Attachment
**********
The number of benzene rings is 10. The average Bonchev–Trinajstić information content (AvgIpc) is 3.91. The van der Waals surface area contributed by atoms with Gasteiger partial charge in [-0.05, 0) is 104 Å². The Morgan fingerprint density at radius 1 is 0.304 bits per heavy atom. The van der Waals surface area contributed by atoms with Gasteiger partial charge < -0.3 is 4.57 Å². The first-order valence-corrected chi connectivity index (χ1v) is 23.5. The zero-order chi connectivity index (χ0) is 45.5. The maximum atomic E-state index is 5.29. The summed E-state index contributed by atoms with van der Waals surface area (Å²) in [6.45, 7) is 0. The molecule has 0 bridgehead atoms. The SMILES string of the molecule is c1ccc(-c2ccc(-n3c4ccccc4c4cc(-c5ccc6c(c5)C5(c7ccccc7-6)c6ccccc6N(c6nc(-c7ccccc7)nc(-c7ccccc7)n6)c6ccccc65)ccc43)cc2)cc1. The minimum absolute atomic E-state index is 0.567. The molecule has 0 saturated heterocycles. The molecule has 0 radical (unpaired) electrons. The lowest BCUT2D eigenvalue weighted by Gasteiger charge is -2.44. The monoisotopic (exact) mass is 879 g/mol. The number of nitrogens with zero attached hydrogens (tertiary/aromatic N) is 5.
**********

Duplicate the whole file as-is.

The number of benzene rings is 10. The average Bonchev–Trinajstić information content (AvgIpc) is 3.91. The van der Waals surface area contributed by atoms with Gasteiger partial charge in [-0.05, 0) is 104 Å². The Morgan fingerprint density at radius 1 is 0.304 bits per heavy atom. The van der Waals surface area contributed by atoms with Gasteiger partial charge < -0.3 is 4.57 Å². The first-order valence-corrected chi connectivity index (χ1v) is 23.5. The zero-order chi connectivity index (χ0) is 45.5. The maximum atomic E-state index is 5.29. The summed E-state index contributed by atoms with van der Waals surface area (Å²) in [6.45, 7) is 0. The molecule has 0 bridgehead atoms. The SMILES string of the molecule is c1ccc(-c2ccc(-n3c4ccccc4c4cc(-c5ccc6c(c5)C5(c7ccccc7-6)c6ccccc6N(c6nc(-c7ccccc7)nc(-c7ccccc7)n6)c6ccccc65)ccc43)cc2)cc1. The minimum absolute atomic E-state index is 0.567. The molecule has 0 saturated heterocycles. The molecule has 0 radical (unpaired) electrons. The lowest BCUT2D eigenvalue weighted by Gasteiger charge is -2.44. The monoisotopic (exact) mass is 879 g/mol. The number of nitrogens with zero attached hydrogens (tertiary/aromatic N) is 5.